This is the third in a series of articles entitled Know Thy Numbers: The Eleventh Commandment. This
article focuses on working capital: the definition of working capital, how it is measured, and its importance
to the continued operations of the company.

Working capital is a measure of company liquidity and is the difference between current assets and
current liabilities. Current assets include cash, net accounts receivable, inventory and other assets that
will be consumed or converted into cash within 12 months. Current liabilities include accounts payable,
accrued expenses, and other liabilities that will be paid within 12 months, including the current portion of
long-term debts. The greater the positive working capital, the more liquid the company, and the greater
the certainty that the company will be able to meet its obligations as they become due. Conversely, the
lower the working capital, or, god forbid, if working capital is negative, that is if current liabilities exceed
current assets, the greater the danger that the company will not be able to meet obligations, including
payroll, as they become due.

While effective management can improve the company’s working capital, ineffective management can
diminish working capital. Poor management, including poor planning, can reduce working capital to such
an extent that the company cannot meet its obligations, leading to the eventual demise of the company.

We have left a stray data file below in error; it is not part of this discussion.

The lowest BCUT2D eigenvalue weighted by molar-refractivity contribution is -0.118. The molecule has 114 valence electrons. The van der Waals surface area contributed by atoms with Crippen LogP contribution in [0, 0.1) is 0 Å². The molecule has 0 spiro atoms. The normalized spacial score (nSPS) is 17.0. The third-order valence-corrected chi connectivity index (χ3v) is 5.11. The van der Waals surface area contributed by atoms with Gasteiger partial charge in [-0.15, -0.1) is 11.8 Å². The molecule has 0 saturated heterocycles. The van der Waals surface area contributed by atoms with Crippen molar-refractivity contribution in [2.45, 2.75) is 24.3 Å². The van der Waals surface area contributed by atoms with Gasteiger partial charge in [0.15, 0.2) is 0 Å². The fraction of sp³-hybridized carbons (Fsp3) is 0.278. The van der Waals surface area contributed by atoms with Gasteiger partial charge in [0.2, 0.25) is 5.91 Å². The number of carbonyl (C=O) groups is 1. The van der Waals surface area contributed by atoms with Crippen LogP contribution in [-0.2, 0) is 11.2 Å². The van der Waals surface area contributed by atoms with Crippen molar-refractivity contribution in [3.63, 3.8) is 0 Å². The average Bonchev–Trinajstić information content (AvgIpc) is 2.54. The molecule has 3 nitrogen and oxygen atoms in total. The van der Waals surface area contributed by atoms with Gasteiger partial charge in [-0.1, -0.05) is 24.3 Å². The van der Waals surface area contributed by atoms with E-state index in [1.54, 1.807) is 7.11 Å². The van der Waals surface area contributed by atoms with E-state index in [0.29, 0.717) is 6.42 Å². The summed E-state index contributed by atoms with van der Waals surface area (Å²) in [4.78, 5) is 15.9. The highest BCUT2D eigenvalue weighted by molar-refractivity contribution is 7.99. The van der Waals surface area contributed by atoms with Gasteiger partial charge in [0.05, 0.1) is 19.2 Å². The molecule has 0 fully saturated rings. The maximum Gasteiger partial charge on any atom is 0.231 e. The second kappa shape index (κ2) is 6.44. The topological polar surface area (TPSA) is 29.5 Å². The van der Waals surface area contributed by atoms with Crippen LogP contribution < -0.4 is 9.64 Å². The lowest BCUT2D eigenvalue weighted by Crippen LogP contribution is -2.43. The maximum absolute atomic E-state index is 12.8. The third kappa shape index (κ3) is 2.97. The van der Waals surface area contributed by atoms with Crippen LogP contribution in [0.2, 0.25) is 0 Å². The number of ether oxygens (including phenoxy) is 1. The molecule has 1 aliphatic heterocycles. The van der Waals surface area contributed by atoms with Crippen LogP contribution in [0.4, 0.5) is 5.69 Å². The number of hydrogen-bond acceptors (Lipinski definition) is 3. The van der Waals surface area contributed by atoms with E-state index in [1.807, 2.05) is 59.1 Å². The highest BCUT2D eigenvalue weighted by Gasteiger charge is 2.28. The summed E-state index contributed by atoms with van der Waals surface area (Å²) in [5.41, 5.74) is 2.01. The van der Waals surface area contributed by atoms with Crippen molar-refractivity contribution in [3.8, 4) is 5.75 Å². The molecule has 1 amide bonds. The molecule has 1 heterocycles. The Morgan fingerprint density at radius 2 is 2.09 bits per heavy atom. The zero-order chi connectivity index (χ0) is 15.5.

There are numerous ratios that are commonly used to measure liquidity. The most common of these are:

Current Ratio = Current Assets / Current Liabilities;
Quick Ratio = (Current Assets – Inventory) / Current Liabilities);
Receivables (Days) = Accounts Receivable / Average Daily Sales;
Inventory (Days) =Inventory / Average Daily Cost of Sales; and
Payables (Days) = Accounts Payable / Average Daily Purchases.

Optimal ratios differ by industry, and your financial professional can provide you with benchmark numbers
for your industry, and he/she should also be able to advise you as to the adequacy of your working
It’s relatively easy to determine whether you are having liquidity issues. Some of the more frequent signs
of a liquidity crisis include:

  • Payables becoming increasingly old;
  • Receiving demanding phone calls from creditors;
  • Increasing balance on line(s) of credit or consistently utilizing the entire line of credit;
  • Carrying balances on company credit cards;
  • Not having adequate funds to make tax payments;
  • Deferring necessary maintenance; and

Increasing accounts receivable and/or inventory levels without pro-rata sales increases.There are many reasons that may cause a company to experience liquidity problems, and it is critical for
companies to monitor these possibilities in order to prevent such problems from occurring or to solve the
problems as quickly as possible.

Frequent causes of liquidity problems include:

  • Increases in past-due accounts receivable;
  • Customers paying invoices short due to poor quality or invoicing problems;
  • Purchasing too much or wrong inventory due to poor sales projections or errors in ERP systems;
  • Ineffective systems and/or procedures causing the company to incur excessive costs, including
  • excess labor;
  • Employee theft and/or waste;
  • Starting a business with inadequate capital;
  • Drawing too much capital out of the business; and